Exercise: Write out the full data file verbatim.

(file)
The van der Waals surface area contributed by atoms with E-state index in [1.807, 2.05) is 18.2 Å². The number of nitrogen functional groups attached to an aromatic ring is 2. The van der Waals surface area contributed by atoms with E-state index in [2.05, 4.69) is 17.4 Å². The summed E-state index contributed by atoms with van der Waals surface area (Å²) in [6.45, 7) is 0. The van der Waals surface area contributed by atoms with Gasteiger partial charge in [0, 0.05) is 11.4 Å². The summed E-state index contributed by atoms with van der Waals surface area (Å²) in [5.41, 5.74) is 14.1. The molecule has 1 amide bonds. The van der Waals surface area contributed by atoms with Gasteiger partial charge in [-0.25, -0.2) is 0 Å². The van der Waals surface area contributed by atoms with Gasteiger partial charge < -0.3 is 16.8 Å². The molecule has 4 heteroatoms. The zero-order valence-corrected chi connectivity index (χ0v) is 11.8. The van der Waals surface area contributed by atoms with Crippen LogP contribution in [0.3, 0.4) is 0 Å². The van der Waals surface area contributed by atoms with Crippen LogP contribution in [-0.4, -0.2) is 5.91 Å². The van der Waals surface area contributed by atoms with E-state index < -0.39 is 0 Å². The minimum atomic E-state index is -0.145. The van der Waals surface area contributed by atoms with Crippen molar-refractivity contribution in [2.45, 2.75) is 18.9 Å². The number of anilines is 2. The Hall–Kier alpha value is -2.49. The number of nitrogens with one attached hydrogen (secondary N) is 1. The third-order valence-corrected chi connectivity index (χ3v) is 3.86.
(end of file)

The van der Waals surface area contributed by atoms with E-state index in [1.807, 2.05) is 18.2 Å². The number of nitrogen functional groups attached to an aromatic ring is 2. The van der Waals surface area contributed by atoms with E-state index in [2.05, 4.69) is 17.4 Å². The summed E-state index contributed by atoms with van der Waals surface area (Å²) in [6.45, 7) is 0. The van der Waals surface area contributed by atoms with Gasteiger partial charge in [0, 0.05) is 11.4 Å². The summed E-state index contributed by atoms with van der Waals surface area (Å²) in [5.41, 5.74) is 14.1. The molecule has 1 amide bonds. The van der Waals surface area contributed by atoms with Gasteiger partial charge in [-0.25, -0.2) is 0 Å². The van der Waals surface area contributed by atoms with Gasteiger partial charge < -0.3 is 16.8 Å². The molecule has 4 heteroatoms. The zero-order valence-corrected chi connectivity index (χ0v) is 11.8. The van der Waals surface area contributed by atoms with Crippen LogP contribution in [0.3, 0.4) is 0 Å². The van der Waals surface area contributed by atoms with Crippen LogP contribution in [-0.4, -0.2) is 5.91 Å². The van der Waals surface area contributed by atoms with E-state index < -0.39 is 0 Å². The minimum atomic E-state index is -0.145. The van der Waals surface area contributed by atoms with Crippen molar-refractivity contribution in [2.45, 2.75) is 18.9 Å². The number of anilines is 2. The Hall–Kier alpha value is -2.49. The number of nitrogens with one attached hydrogen (secondary N) is 1. The third-order valence-corrected chi connectivity index (χ3v) is 3.86.